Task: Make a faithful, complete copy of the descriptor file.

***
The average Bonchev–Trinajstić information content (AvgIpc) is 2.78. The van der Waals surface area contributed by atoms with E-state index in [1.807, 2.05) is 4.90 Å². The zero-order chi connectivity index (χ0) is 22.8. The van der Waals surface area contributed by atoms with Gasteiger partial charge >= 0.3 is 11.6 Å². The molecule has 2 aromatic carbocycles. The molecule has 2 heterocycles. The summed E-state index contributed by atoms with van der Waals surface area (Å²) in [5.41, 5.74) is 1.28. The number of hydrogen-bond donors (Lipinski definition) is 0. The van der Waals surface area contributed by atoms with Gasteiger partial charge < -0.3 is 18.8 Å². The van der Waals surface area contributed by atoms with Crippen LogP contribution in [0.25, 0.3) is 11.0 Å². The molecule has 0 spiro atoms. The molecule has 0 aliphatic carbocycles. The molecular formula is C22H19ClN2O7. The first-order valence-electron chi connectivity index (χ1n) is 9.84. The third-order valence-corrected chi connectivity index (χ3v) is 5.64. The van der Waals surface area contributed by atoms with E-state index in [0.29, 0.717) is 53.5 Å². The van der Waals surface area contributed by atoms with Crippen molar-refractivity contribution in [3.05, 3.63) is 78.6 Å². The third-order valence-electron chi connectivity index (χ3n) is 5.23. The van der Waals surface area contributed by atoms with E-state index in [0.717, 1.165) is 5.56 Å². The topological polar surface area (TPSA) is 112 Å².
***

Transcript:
The average Bonchev–Trinajstić information content (AvgIpc) is 2.78. The van der Waals surface area contributed by atoms with E-state index in [1.807, 2.05) is 4.90 Å². The zero-order chi connectivity index (χ0) is 22.8. The van der Waals surface area contributed by atoms with Gasteiger partial charge >= 0.3 is 11.6 Å². The molecule has 2 aromatic carbocycles. The molecule has 2 heterocycles. The summed E-state index contributed by atoms with van der Waals surface area (Å²) in [5.41, 5.74) is 1.28. The number of hydrogen-bond donors (Lipinski definition) is 0. The van der Waals surface area contributed by atoms with Gasteiger partial charge < -0.3 is 18.8 Å². The van der Waals surface area contributed by atoms with Crippen LogP contribution in [0.25, 0.3) is 11.0 Å². The molecule has 0 spiro atoms. The molecule has 0 aliphatic carbocycles. The molecular formula is C22H19ClN2O7. The first-order valence-electron chi connectivity index (χ1n) is 9.84. The third-order valence-corrected chi connectivity index (χ3v) is 5.64. The van der Waals surface area contributed by atoms with E-state index in [0.29, 0.717) is 53.5 Å². The van der Waals surface area contributed by atoms with Crippen molar-refractivity contribution in [3.05, 3.63) is 78.6 Å². The third-order valence-electron chi connectivity index (χ3n) is 5.23. The van der Waals surface area contributed by atoms with E-state index in [0.717, 1.165) is 5.56 Å². The topological polar surface area (TPSA) is 112 Å².